Rio Bravo (1959)
November 13, 2020 8:02 AM - Subscribe

The sheriff of a small town in southwest Texas must keep custody of a murderer whose brother, a powerful rancher, is trying to help him escape. After a friend is killed trying to muster support for him, he and his deputies - a disgraced drunk and a cantankerous old cripple - must find a way to hold out against the rancher's hired guns until the marshal arrives. In the meantime, matters are complicated by the presence of a young gunslinger - and a mysterious beauty who just came in on the last stagecoach.

Rio Bravo is a 1959 American Western film produced and directed by Howard Hawks and starring John Wayne, Dean Martin, Ricky Nelson, Angie Dickinson, Walter Brennan, and Ward Bond. Written by Jules Furthman and Leigh Brackett, based on the short story "Rio Bravo" by B. H. McCampbell, the film is about the sheriff of the town of Rio Bravo, Texas, who arrests the brother of a powerful local rancher for murder and then must hold the man in jail until the arrival of the United States Marshall. With the help of a "cripple", a drunk and a young gunfighter, they hold off the rancher's gang. Rio Bravo was filmed on location at Old Tucson Studios outside Tucson, Arizona, in Technicolor. -- wikipedia

John Wayne and Howard Hawks make a Western classic.
"To watch "Rio Bravo" is to see a master craftsman at work. The film is seamless. There is not a shot that is wrong. It is uncommonly absorbing, and the 141-minute running time flows past like running water. It contains one of John Wayne’s best performances. It has surprisingly warm romantic chemistry between Wayne and Angie Dickinson. Dean Martin is touching. Ricky Nelson, then a rival of Elvis’ and with a pompadour that would have been laughed out of the Old West, improbably works in the role of a kid gunslinger. Old Walter Brennan, as the peg-legged deputy, provides comic support that never oversteps." -- Roger Ebert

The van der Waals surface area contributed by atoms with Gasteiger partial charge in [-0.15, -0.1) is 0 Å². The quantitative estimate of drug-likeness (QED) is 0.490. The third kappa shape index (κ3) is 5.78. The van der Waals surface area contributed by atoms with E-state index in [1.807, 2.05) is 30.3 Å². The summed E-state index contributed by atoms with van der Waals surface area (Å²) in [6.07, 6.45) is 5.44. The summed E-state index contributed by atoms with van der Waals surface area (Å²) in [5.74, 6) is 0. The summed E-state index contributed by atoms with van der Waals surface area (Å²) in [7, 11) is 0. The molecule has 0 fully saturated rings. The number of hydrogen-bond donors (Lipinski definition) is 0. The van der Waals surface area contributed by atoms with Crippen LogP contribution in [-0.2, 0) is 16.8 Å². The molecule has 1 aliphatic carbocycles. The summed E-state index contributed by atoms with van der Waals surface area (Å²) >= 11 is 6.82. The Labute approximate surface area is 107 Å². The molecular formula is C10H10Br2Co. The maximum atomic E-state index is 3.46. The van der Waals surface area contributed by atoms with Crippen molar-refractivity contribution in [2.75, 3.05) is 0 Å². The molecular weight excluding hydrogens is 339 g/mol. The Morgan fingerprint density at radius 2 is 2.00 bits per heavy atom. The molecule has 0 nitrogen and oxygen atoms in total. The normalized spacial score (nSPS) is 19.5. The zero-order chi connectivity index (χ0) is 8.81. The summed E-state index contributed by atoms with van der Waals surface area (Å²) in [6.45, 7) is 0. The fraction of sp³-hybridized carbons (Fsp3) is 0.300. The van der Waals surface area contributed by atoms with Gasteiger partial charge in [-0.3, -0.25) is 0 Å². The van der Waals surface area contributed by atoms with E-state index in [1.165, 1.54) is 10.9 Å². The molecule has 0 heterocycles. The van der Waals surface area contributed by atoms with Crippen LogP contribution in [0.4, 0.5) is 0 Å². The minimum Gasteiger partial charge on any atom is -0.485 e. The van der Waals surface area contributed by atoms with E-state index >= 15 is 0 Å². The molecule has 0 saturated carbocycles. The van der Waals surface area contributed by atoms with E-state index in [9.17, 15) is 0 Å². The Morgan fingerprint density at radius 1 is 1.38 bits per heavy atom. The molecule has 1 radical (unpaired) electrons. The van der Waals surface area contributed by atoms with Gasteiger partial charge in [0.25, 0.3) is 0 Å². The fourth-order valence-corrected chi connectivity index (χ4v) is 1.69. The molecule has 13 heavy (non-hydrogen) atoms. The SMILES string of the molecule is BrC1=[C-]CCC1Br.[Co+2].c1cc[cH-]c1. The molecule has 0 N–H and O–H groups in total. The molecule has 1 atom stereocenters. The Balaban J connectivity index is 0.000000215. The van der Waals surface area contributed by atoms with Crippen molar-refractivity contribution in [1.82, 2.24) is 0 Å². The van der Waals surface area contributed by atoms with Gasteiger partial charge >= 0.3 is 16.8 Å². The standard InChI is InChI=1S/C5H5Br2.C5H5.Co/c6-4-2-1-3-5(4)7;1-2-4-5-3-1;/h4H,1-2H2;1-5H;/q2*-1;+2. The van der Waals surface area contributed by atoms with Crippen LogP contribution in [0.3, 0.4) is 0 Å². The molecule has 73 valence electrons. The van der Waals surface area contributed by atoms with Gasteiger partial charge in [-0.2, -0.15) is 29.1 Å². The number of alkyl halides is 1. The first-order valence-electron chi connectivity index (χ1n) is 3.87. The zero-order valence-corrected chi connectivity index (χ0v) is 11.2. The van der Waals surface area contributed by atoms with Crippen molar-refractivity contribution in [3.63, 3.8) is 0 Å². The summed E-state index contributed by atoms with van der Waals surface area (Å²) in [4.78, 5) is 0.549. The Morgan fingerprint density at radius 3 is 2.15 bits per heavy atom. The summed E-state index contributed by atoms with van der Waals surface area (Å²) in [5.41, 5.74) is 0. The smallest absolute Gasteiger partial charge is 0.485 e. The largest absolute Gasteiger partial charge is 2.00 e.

Rio Bravo - Dean Martin & Ricky Nelson & Walter Brennan perform music in a western -- youtube

Rio Bravo (1959): Howard Hawks’ “Response” to High Noon
"Hawks, who disliked High Noon, famously said: “I didn’t think a good sheriff was going to go running around town like a chicken with his head off asking for help, and finally his Quaker wife had to save him.” Thus, Rio Bravo is often considered to be Hawks’ and star John Wayne’s cinematic response to Fred Zinnemann’s 1952 frontier allegory." -- Movie Fanfare

Actress Angie Dickinson reflects on Rio Bravo, the Duke and a well-spent career. -- CultureMap Austin

Rio Bravo (1959) Official Trailer
posted by valkane (9 comments total) 7 users marked this as a favorite
I've seen this movie many times, either on the VHS cassette I own or on channels like TCM. It never gets old. Dean Martin is really good in this movie. It is one of the roles that got his acting career on solid footing after doing comedy for so long with Jerry Lewis. It definitely shows his acting chops. Ricky Nelson is looked down upon in some reviews, but I like his character in this movie. Usually young kids are quick to go to the gun and need a lot of mentoring by the older hands, but Ricky's Colorado knows both how and when to use his gun. Walter Brennan is great. He ought to be, having previously won three Oscars. Angie Dickinson is fine as the cardsharp lady who falls for the sheriff. And a shout out goes to the two villain brothers, Burdette and his brother Joe who is in jail most of the movie. They are both villainous and Burdette is properly menacing.

And of course there is the Duke, John Wayne himself. Rio Bravo is a quintessential John Wayne movie. He is the force for good in his small town. He is handy with a rifle. He wears the outfit most of his characters wear (funny how he never changes clothes from movie to movie). And he is completely convincing in the role because he is playing John Wayne.
posted by Fukiyama at 9:15 AM on November 13, 2020 [4 favorites]